Feb 022012
 

Te Anau is beautiful on a sunny clear day, and marvelously moody and evocative on a cloudy misty day tooNews reports this week revealed that director James Cameron has bought a very large farm spread in New Zealand and is moving there to live.

We’re not suggesting you too should move to live in New Zealand, but a vacation there might be a good idea.  Indeed,  now is a great time of year in New Zealand, with their seasons of course reversed, meaning you can escape the worst of our winter and enjoy lovely long sunny warm days in New Zealand.

Okay, so maybe I’m biased (I’m a New Zealander myself).  But if NZ is a destination you have been considering visiting, or if you’re thinking about returning there, did you know we have an extensive series of articles about What to do and Where to go in New Zealand on our website?

I’ve just added a new article to this collection, about a part of New Zealand that is, to my mind, possibly its ultimate obscured treasure.  Te Anau and the Fiordland area.  Sure, many people do a day tour from Queenstown to Milford Sound, and that includes a drive through Te Anau on the way there and back, but read the article and see how you could easily spend three nights in Te Anau, giving you a chance to see and do some amazing things unique to that part of the country.

Again, possibly I’m biased.  When I was a small child – perhaps 6 or 7, in the early 1960s, I have a vivid memory of eagerly counting down the hours and minutes each afternoon until 5.45pm when my favorite radio serial would then play for 15 minutes – ‘The Lost Tribe of Te Anau’.  This was a captivating children’s serial about a tribe of Maoris living in the unexplored rugged bush country that surrounds Te Anau – even now, almost 50 years later, much of the region has never been visited by modern man.  Rumors exist not only of a tribe of Maoris that are living undiscovered there, but also of 12′ high Moa flightless birds (a bit like ostriches), even though they are believed to have been extinct for hundreds of years in the rest of the country.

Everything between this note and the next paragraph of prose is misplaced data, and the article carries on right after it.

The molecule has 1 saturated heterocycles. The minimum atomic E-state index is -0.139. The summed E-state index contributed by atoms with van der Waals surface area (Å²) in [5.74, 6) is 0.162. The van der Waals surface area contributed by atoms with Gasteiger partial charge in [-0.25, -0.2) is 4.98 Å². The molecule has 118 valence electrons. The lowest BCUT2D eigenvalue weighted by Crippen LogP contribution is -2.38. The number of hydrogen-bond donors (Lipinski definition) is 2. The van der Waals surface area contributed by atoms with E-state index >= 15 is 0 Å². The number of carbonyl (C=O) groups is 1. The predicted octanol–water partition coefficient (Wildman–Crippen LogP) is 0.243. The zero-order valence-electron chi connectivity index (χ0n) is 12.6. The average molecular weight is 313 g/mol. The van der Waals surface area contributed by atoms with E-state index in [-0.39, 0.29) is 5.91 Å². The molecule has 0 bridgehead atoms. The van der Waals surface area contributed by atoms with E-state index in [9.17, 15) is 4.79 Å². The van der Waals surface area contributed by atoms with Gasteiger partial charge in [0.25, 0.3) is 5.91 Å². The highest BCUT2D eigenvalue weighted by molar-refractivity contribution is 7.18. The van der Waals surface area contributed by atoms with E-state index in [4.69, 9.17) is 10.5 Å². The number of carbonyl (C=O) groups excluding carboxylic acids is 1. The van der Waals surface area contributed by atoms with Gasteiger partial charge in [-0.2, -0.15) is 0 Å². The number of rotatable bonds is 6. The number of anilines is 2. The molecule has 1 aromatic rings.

For sure, the children’s serial did a brilliant job, on my impressionable young mind, of evoking the mystery and mood of this (dare I say) very spiritual part of the country.  But, you know, I also have to say that the best part of listening to this series, as well as so many other radio productions back then, both for children and adults, comedy and drama, was hearing the end credits, announced in my father’s voice, always ending  ‘…. produced by Earle Rowell in the Auckland studios of the New Zealand Broadcasting Service’.  And then, usually just a few minutes later, he’d walk in the front door, home from another day’s work as the country’s leading producer of radio programs – he’d even been offered a position in Hollywood.  How different – or perhaps even how similar – my life might have been if I’d moved to the US as a young child rather than as a youngish adult.

You can maybe imagine how proud I was of my father back then.  Alas, by the time I turned a teenager, and like most of us, I perceived him as a worthless fool.  It took me a long decade or two to return back to my earlier admiration and respect.

I hope that even without similar childhood memories to frame the experience, you too may get to visit Te Anau and feel its mysterious (and its obvious) appeal.  Here’s the link to the page all about Te Anau and the Fiordland area of New Zealand.

  One Response to “Te Anau, New Zealand – A Marvelous Place to Visit (and a Personal Reminiscence)”

  1. Hello, David. You were well served by radio with NZ stories. We got Aust productions, Rod Taylor as Tarzan every Sunday. Your Dad was well known as a drama producer for NZBC. Earle was the boss at 2ZB. When PM Kirk died, he spent the early hours reprogramming the station from brash commercial to appropriate but not funereal. A real pro.

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